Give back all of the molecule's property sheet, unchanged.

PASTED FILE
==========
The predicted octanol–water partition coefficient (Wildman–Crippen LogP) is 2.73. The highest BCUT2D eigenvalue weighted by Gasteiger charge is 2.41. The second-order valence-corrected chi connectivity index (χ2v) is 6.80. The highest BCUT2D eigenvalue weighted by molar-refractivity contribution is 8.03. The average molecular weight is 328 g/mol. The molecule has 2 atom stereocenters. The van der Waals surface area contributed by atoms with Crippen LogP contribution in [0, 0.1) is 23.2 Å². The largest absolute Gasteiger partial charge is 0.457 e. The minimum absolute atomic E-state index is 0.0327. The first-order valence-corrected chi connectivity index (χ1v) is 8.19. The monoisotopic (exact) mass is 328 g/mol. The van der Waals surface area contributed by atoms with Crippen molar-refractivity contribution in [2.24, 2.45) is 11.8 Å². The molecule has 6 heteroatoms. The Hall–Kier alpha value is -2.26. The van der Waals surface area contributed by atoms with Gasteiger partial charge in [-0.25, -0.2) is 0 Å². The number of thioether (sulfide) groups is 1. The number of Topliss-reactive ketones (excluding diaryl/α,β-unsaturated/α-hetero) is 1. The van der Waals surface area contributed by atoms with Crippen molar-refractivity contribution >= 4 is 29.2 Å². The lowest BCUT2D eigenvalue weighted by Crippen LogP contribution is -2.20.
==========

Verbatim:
The predicted octanol–water partition coefficient (Wildman–Crippen LogP) is 2.73. The highest BCUT2D eigenvalue weighted by Gasteiger charge is 2.41. The second-order valence-corrected chi connectivity index (χ2v) is 6.80. The highest BCUT2D eigenvalue weighted by molar-refractivity contribution is 8.03. The average molecular weight is 328 g/mol. The molecule has 2 atom stereocenters. The van der Waals surface area contributed by atoms with Crippen LogP contribution in [0, 0.1) is 23.2 Å². The largest absolute Gasteiger partial charge is 0.457 e. The minimum absolute atomic E-state index is 0.0327. The first-order valence-corrected chi connectivity index (χ1v) is 8.19. The monoisotopic (exact) mass is 328 g/mol. The van der Waals surface area contributed by atoms with Crippen molar-refractivity contribution in [2.24, 2.45) is 11.8 Å². The molecule has 6 heteroatoms. The Hall–Kier alpha value is -2.26. The van der Waals surface area contributed by atoms with Gasteiger partial charge in [-0.25, -0.2) is 0 Å². The number of thioether (sulfide) groups is 1. The number of Topliss-reactive ketones (excluding diaryl/α,β-unsaturated/α-hetero) is 1. The van der Waals surface area contributed by atoms with Crippen molar-refractivity contribution >= 4 is 29.2 Å². The lowest BCUT2D eigenvalue weighted by Crippen LogP contribution is -2.20.